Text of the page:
Since ancient times, coral has been prized as trinkets to behold and cherish. The Romans and Egyptians harvested Corallium Rubrum, a red coral found in the Mediterranean Sea. Nineteenth century English gentleman brought gifts of coral home to their ladies after traveling. Since those times, coral has been highly valued and used in jewelry and fashion.
Today however, environmentalists and even jewelers are making the plea to stop harvesting coral. Campaigns have begun to protect red coral from over-fishing. Others are arguing that it should still be used but in a sustainable way.
Scientists are not sure exactly how much the coral supply has been depleted. They are certain however, that the slow-growing coral reefs are dwindling in some known fishing zones. The Food and Agriculture organization of the United Nations has reported that the harvest of Corallium from the Mediterranean was down from 98 tons in 1978 to 38.9 tons in 2007. In the Pacific, the harvest was down to 12.8 tons in 2007 from 370 in 1966.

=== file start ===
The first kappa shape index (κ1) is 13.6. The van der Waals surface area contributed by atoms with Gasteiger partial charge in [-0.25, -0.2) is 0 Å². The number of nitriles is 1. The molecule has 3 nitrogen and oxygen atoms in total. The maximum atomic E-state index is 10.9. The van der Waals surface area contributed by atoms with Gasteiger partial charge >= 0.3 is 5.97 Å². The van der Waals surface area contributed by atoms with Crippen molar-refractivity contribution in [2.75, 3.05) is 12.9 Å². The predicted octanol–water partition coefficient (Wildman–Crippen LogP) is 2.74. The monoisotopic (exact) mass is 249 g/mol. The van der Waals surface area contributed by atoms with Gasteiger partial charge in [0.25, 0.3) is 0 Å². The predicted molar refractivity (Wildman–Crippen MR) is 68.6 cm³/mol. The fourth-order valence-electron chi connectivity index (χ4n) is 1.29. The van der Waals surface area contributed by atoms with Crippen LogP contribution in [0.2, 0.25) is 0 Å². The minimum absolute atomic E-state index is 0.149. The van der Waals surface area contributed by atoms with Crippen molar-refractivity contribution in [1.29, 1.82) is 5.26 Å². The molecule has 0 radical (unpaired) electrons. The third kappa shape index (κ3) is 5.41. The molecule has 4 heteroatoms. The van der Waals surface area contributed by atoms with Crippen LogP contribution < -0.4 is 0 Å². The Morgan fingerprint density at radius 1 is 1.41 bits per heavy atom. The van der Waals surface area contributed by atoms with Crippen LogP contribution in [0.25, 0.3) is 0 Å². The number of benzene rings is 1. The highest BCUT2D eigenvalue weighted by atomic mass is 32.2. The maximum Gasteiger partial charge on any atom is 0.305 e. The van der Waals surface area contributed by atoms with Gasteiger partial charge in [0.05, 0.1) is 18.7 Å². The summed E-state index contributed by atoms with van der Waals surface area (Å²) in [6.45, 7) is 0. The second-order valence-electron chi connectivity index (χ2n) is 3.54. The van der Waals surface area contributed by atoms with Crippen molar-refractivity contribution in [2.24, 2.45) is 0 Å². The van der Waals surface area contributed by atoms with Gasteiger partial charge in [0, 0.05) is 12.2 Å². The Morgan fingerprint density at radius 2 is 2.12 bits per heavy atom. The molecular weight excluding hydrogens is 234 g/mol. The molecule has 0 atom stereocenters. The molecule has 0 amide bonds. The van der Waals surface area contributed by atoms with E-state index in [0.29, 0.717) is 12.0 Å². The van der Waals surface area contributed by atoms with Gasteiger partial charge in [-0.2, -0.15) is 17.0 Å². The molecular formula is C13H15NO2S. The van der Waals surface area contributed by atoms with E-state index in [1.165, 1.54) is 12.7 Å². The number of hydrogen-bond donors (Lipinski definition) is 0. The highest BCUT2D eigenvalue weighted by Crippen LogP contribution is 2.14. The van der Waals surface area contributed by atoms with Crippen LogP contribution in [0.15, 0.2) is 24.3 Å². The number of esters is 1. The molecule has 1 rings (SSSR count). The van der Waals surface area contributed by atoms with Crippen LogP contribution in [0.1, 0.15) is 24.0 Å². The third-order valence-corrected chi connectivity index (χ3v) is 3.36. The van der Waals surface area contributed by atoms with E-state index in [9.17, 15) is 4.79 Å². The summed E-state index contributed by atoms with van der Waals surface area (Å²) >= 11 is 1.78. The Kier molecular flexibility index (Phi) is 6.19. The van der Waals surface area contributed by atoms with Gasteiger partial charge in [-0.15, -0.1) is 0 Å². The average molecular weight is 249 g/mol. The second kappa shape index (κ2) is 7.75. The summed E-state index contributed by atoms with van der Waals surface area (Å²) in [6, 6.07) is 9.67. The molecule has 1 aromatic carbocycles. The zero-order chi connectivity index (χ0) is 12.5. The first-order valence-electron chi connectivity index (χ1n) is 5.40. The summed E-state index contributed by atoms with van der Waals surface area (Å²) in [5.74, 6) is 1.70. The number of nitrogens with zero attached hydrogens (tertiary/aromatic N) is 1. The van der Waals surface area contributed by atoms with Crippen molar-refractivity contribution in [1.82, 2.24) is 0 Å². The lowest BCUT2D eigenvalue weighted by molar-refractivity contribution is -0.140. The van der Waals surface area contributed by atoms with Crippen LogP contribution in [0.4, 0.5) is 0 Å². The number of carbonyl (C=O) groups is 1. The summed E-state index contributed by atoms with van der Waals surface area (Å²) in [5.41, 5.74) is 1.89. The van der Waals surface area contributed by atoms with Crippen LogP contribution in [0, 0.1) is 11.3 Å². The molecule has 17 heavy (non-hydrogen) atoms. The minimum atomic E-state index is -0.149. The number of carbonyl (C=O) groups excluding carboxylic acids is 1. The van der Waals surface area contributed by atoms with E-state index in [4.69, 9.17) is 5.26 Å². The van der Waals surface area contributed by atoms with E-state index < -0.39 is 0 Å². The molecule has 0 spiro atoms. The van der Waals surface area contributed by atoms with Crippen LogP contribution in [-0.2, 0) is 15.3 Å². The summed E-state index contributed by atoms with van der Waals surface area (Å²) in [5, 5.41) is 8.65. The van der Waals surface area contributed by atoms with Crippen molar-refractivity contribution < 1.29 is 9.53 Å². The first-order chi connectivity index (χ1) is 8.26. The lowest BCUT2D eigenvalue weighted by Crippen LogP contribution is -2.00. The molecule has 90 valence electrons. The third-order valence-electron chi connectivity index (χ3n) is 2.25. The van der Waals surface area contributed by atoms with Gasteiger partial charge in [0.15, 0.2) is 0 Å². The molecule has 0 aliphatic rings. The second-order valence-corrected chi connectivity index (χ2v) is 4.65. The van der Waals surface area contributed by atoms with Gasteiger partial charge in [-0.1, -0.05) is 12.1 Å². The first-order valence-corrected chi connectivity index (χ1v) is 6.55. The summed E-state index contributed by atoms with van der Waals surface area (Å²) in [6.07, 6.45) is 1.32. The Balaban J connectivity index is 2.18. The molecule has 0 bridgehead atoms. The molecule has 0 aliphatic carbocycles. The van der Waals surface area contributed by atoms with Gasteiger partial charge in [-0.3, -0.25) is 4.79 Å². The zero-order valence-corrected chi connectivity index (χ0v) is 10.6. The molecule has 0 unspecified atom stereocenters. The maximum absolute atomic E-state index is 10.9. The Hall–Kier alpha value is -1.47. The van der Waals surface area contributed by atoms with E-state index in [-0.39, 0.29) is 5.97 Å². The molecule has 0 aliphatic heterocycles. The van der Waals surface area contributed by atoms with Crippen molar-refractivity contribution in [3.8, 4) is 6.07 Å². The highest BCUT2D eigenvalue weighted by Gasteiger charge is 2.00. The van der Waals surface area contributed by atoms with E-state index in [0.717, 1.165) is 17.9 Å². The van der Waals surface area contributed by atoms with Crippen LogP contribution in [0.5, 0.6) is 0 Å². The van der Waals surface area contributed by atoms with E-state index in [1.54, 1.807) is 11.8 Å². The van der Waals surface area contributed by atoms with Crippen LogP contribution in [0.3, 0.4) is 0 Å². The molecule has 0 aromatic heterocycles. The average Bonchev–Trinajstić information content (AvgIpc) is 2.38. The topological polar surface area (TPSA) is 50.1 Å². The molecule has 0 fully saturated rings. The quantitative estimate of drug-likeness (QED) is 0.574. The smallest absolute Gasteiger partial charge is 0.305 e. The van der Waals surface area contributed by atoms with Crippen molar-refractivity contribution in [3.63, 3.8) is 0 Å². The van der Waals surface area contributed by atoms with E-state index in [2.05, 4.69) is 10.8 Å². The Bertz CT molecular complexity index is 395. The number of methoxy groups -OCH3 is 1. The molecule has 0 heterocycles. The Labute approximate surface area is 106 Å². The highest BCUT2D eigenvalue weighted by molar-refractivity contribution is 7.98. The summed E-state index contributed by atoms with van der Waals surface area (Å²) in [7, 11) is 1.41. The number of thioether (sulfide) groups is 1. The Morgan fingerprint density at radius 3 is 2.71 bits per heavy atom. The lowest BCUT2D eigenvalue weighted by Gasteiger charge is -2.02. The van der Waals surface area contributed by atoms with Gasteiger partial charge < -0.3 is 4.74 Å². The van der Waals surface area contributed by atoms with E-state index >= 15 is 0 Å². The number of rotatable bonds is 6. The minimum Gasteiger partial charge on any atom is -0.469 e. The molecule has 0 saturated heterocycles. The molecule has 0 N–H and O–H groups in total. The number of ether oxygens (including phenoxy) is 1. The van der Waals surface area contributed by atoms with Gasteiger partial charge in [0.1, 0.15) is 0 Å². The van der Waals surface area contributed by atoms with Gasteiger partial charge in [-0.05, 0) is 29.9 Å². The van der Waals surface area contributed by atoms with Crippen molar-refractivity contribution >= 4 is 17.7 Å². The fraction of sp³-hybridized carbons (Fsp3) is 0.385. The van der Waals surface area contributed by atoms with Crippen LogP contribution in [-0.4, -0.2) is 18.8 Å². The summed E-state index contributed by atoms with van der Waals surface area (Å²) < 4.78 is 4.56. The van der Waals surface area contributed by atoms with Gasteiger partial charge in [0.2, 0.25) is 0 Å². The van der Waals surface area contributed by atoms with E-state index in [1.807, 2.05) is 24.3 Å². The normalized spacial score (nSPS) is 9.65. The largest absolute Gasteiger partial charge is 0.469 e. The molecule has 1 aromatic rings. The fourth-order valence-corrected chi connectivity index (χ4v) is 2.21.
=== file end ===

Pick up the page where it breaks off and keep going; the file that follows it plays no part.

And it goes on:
Precious black coral is now on the Appendix II list of the Convention on International Trade in Endangered Species. Although the sale of it is not banned, it is on a strict reporting program to ensure that the sell of it is not threatening the survival of the species.
Tiffany’s halted the sale of coral in 2002. Chief executive and president Michael J. Kowalski recently told a coral conservationist group that coral “popped up on our radar screen five or six years ago.”
He followed up with an email stating, “Being broadly aware of the threats to coral from a variety of sources, and after speaking to a number of scientific experts and understanding the harvesting practices then employed, we concluded that the threats to pink and red coral were serious enough to adopt an appropriately cautious position.”
One way to protect against the extinction of coral is to only purchase vintage pieces. There are some beautiful pieces, and it is a good way to help protect our precious resources.